Poster Art from Oscar-Nominated Filmmaker John Singleton Finds a Home Among Influential Classics at CSUN
CSUN’s Department of Cinema and Television Arts will present a new exhibit of poster art in February, “John Singleton and the Auteurs Who Inspired Him,” from the private collection and work of the late acclaimed filmmaker John Singleton.
The new collection on loan from Singleton’s estate will be installed in the Gallery of Film Poster Art in Manzanita Hall. The collection includes six vintage foreign language posters that Singleton collected during his lifetime, as well as six corresponding posters from his own films.
These include Singleton’s films “Boyz N the Hood,” “Poetic Justice,” “Rosewood,” “Baby Boy” and others, as well as foreign language posters for renowned films “The Good, the Bad and the Ugly” by Sergio Leone, “The 400 Blows” by François Truffaut and “Citizen Kane” by Orson Welles.
“Each poster in the collection had a particular meaning for Singleton when he was making certain films,” said Dianah E. Wynter, a directing and media theory professor in the Department of Cinema and Television Arts.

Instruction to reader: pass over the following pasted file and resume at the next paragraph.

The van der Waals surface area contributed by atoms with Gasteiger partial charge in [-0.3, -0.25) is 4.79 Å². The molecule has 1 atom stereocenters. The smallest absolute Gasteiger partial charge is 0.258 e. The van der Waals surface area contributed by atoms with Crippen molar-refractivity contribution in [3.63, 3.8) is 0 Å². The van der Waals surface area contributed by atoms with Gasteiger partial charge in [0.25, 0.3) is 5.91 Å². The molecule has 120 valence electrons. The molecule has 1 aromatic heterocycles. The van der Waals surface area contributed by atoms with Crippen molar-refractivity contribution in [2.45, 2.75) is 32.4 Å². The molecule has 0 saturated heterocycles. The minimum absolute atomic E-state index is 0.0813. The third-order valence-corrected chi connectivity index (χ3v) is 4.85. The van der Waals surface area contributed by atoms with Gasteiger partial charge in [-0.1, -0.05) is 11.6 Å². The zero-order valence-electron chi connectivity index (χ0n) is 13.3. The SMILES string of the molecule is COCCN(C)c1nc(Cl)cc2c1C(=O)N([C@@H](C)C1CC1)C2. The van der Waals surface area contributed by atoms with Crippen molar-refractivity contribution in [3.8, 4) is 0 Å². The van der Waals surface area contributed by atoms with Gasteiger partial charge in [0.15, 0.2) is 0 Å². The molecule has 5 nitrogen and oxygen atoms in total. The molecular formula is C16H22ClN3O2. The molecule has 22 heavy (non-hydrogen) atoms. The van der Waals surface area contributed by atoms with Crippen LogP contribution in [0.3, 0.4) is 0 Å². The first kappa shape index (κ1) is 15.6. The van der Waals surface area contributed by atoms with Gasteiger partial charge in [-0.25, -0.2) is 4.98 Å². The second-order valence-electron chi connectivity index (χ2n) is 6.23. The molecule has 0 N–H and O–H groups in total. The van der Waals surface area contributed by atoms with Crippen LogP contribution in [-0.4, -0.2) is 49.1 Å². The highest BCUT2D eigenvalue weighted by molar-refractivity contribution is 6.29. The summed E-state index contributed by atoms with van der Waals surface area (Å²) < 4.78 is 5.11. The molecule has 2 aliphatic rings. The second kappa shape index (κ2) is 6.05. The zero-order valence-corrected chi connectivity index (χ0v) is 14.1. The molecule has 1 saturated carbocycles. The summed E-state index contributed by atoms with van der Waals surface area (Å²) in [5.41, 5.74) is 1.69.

“The bleak realism of ‘The 400 Blows’ influenced his approach to ‘Boys N the Hood’ and ‘Baby Boy’,” Wynter continued. “The Bushido code of honor, epitomized in Toshiro Mifune’s samurai characters, is where he found the moral gravitas of his action films.”
Singleton had a deep affinity for Orson Welles, his favorite filmmaker. At the age of 25, Welles became the youngest person ever nominated for directing at the 1942 Academy Awards. Fifty years later, Singleton surpassed Welles in the same category with “Boyz N the Hood” at age 23. Singleton still holds this distinction, as well as being the first African American ever nominated for the directing award. He passed away last year at age 51.
CSUN’s Gallery of Film Poster Art is the only university gallery in the United States devoted exclusively to showcasing the art of movie posters — a largely unappreciated art form.
The opening gala for the exhibit will take place at 5 p.m. on Thursday, Feb. 20. Admission to the gallery is free. Gallery hours are 8 a.m. to 5 p.m., Monday through Friday. It is located in Manzanita Hall, adjacent to the Elaine and Alan Armer Screening Room.